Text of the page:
A Design Formula for Flexible Living
The design formula for this loft-home exemplifies a model for flexible living. The flat-screen television functions as both an entertainment center and computer screen. The space offers multiple media, such as expansive glass windows and rich wood cabinetry. Area rugs were introduced for texture, color and spatial definition. Using fabric panels and rugs is a great way to provide visual separation in the open floor plan. The furnishings are easily movable, due to their scale, weight and the use of casters. The adjustable-height kitchen island serves multiple purposes. It performs equally well as a desk or conference area and provides a dining space for the homeowner.
The ground floor unit features a platform, which does dual duty as an entertainment area and an office. Upholstered chairs on casters (sporting tablet arms) provide seating that’s flexible and adapts to client meetings or after-dinner conversation. In addition, a clean white fabric panel allows the platform to be divided from the other areas while introducing additional texture.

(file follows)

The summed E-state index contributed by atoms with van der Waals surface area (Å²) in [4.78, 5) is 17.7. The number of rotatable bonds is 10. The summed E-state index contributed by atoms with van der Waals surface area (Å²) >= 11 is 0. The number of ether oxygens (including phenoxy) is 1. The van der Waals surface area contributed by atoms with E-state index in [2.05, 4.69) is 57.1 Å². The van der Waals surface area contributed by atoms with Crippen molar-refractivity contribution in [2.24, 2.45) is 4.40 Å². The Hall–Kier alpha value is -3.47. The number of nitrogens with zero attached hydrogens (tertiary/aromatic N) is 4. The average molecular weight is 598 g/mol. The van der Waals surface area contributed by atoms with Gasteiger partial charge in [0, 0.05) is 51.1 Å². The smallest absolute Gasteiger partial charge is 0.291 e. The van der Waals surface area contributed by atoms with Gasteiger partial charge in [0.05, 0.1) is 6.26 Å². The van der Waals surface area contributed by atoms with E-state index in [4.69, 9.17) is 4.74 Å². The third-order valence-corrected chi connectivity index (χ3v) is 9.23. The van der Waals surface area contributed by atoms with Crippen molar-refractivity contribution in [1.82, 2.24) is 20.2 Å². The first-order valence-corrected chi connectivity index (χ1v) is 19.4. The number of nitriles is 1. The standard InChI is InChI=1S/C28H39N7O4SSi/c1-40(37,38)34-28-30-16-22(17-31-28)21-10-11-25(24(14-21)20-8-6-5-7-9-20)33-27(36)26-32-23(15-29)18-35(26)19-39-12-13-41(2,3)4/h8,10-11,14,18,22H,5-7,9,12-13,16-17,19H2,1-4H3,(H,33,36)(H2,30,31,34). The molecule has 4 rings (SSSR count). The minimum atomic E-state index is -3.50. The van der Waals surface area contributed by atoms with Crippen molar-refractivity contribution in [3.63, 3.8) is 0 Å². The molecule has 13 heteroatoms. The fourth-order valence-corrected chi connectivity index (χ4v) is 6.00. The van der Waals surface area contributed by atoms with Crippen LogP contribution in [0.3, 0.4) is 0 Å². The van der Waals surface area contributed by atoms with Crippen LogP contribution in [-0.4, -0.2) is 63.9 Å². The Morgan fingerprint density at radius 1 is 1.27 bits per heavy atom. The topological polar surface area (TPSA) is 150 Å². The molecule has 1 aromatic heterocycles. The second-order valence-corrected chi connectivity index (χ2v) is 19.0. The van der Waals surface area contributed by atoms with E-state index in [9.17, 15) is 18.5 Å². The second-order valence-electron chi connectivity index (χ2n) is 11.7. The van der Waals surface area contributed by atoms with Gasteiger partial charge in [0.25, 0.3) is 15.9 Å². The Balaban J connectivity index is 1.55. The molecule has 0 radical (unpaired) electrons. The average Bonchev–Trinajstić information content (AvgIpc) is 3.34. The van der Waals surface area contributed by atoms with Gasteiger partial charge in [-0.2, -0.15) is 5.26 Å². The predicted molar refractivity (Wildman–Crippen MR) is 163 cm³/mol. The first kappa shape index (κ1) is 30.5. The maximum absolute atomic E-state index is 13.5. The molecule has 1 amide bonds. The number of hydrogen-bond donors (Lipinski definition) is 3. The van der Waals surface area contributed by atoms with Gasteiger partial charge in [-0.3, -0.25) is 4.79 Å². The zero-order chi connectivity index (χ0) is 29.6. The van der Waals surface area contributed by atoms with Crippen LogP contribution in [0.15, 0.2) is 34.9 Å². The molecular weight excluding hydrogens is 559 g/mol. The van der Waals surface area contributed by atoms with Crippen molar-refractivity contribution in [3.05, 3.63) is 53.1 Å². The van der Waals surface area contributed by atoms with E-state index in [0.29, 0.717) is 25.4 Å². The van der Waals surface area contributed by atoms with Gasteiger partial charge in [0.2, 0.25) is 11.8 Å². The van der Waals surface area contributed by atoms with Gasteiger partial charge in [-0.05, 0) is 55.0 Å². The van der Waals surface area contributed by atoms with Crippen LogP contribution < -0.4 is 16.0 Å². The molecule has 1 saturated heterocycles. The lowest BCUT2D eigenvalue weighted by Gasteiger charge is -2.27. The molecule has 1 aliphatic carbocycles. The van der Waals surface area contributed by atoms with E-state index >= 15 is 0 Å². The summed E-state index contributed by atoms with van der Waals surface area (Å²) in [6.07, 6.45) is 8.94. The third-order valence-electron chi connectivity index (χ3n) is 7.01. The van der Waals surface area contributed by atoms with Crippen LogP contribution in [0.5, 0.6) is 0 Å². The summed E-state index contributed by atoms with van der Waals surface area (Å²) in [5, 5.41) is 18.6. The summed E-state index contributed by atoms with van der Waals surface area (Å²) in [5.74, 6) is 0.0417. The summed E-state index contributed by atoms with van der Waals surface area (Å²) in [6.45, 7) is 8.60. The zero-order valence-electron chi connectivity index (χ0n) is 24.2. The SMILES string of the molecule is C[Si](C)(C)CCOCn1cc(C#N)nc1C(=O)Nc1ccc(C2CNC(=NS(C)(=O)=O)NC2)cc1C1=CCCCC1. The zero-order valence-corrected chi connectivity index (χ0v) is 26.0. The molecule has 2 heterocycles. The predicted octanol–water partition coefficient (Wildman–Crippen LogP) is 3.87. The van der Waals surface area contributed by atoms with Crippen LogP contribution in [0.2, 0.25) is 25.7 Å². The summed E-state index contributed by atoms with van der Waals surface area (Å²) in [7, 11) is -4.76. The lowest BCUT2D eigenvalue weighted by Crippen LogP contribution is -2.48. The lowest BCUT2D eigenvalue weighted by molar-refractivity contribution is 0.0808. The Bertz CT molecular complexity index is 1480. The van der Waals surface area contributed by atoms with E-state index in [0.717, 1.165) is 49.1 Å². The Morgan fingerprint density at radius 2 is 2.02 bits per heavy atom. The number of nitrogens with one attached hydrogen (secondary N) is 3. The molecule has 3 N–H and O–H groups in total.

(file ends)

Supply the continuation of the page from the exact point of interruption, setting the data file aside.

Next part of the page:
At CityView, Fankhauser incorporates art to effectively soften the work environment. He recommends considering how to incorporate art by evaluating budget constraints and considering the finishes on surfaces and the lighting.
The owner’s suite serves as a sanctuary or escape, creating a balance within the home and allowing the homeowner a respite from the multi-disciplined public spaces. A platform bed with no footboard makes the space feel larger, while dynamic, large-scale paintings, sculptures and glass vases provide contrast to the home’s subdued neutral palette.